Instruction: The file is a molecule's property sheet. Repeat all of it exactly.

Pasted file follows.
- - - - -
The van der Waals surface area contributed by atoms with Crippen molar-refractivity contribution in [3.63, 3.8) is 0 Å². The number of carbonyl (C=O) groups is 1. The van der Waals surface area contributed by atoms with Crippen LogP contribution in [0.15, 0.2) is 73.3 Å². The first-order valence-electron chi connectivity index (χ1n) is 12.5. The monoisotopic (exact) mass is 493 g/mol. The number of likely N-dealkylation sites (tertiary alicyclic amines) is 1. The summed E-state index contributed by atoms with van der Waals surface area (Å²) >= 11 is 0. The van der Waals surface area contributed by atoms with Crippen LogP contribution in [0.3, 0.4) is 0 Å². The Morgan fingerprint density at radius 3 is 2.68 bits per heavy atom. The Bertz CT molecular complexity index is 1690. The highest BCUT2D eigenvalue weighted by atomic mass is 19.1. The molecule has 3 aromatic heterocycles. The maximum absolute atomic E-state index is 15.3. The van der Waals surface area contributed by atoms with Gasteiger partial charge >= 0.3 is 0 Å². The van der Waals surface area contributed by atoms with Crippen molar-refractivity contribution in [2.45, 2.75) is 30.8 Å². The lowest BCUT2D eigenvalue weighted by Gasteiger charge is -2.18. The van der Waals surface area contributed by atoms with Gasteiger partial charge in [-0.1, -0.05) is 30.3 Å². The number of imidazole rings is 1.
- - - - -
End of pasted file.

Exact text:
The van der Waals surface area contributed by atoms with Crippen molar-refractivity contribution in [3.63, 3.8) is 0 Å². The number of carbonyl (C=O) groups is 1. The van der Waals surface area contributed by atoms with Crippen LogP contribution in [0.15, 0.2) is 73.3 Å². The first-order valence-electron chi connectivity index (χ1n) is 12.5. The monoisotopic (exact) mass is 493 g/mol. The number of likely N-dealkylation sites (tertiary alicyclic amines) is 1. The summed E-state index contributed by atoms with van der Waals surface area (Å²) >= 11 is 0. The van der Waals surface area contributed by atoms with Crippen LogP contribution in [0.3, 0.4) is 0 Å². The Morgan fingerprint density at radius 3 is 2.68 bits per heavy atom. The Bertz CT molecular complexity index is 1690. The highest BCUT2D eigenvalue weighted by atomic mass is 19.1. The molecule has 3 aromatic heterocycles. The maximum absolute atomic E-state index is 15.3. The van der Waals surface area contributed by atoms with Gasteiger partial charge >= 0.3 is 0 Å². The van der Waals surface area contributed by atoms with Crippen molar-refractivity contribution in [2.45, 2.75) is 30.8 Å². The lowest BCUT2D eigenvalue weighted by Gasteiger charge is -2.18. The van der Waals surface area contributed by atoms with Gasteiger partial charge in [-0.1, -0.05) is 30.3 Å². The number of imidazole rings is 1.